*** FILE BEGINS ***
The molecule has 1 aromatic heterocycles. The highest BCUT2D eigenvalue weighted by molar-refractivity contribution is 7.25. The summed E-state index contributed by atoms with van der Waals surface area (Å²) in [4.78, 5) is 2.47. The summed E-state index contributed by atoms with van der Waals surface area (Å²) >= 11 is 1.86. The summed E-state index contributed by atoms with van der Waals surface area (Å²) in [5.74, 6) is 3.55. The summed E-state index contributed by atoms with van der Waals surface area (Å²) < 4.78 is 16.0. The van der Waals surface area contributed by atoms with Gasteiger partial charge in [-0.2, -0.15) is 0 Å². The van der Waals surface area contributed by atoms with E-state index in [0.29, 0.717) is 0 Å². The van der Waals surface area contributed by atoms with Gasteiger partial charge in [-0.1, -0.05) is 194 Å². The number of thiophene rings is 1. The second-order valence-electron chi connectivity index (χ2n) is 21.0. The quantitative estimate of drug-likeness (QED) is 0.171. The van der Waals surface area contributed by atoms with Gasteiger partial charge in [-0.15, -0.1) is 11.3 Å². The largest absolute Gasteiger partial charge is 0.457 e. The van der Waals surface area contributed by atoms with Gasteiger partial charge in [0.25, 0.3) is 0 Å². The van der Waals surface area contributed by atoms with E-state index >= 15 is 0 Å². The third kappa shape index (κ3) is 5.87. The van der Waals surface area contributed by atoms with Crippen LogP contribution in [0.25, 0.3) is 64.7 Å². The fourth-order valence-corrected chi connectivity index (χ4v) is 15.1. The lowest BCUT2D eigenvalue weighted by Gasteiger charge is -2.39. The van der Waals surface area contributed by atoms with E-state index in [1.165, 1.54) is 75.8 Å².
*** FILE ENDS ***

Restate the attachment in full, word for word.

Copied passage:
The molecule has 1 aromatic heterocycles. The highest BCUT2D eigenvalue weighted by molar-refractivity contribution is 7.25. The summed E-state index contributed by atoms with van der Waals surface area (Å²) in [4.78, 5) is 2.47. The summed E-state index contributed by atoms with van der Waals surface area (Å²) >= 11 is 1.86. The summed E-state index contributed by atoms with van der Waals surface area (Å²) in [5.74, 6) is 3.55. The summed E-state index contributed by atoms with van der Waals surface area (Å²) < 4.78 is 16.0. The van der Waals surface area contributed by atoms with Gasteiger partial charge in [-0.2, -0.15) is 0 Å². The van der Waals surface area contributed by atoms with E-state index in [0.29, 0.717) is 0 Å². The van der Waals surface area contributed by atoms with Gasteiger partial charge in [-0.1, -0.05) is 194 Å². The number of thiophene rings is 1. The second-order valence-electron chi connectivity index (χ2n) is 21.0. The quantitative estimate of drug-likeness (QED) is 0.171. The van der Waals surface area contributed by atoms with Gasteiger partial charge in [-0.15, -0.1) is 11.3 Å². The largest absolute Gasteiger partial charge is 0.457 e. The van der Waals surface area contributed by atoms with Gasteiger partial charge in [0.25, 0.3) is 0 Å². The van der Waals surface area contributed by atoms with E-state index >= 15 is 0 Å². The third kappa shape index (κ3) is 5.87. The van der Waals surface area contributed by atoms with Crippen LogP contribution in [0.25, 0.3) is 64.7 Å². The fourth-order valence-corrected chi connectivity index (χ4v) is 15.1. The lowest BCUT2D eigenvalue weighted by Gasteiger charge is -2.39. The van der Waals surface area contributed by atoms with E-state index in [1.165, 1.54) is 75.8 Å².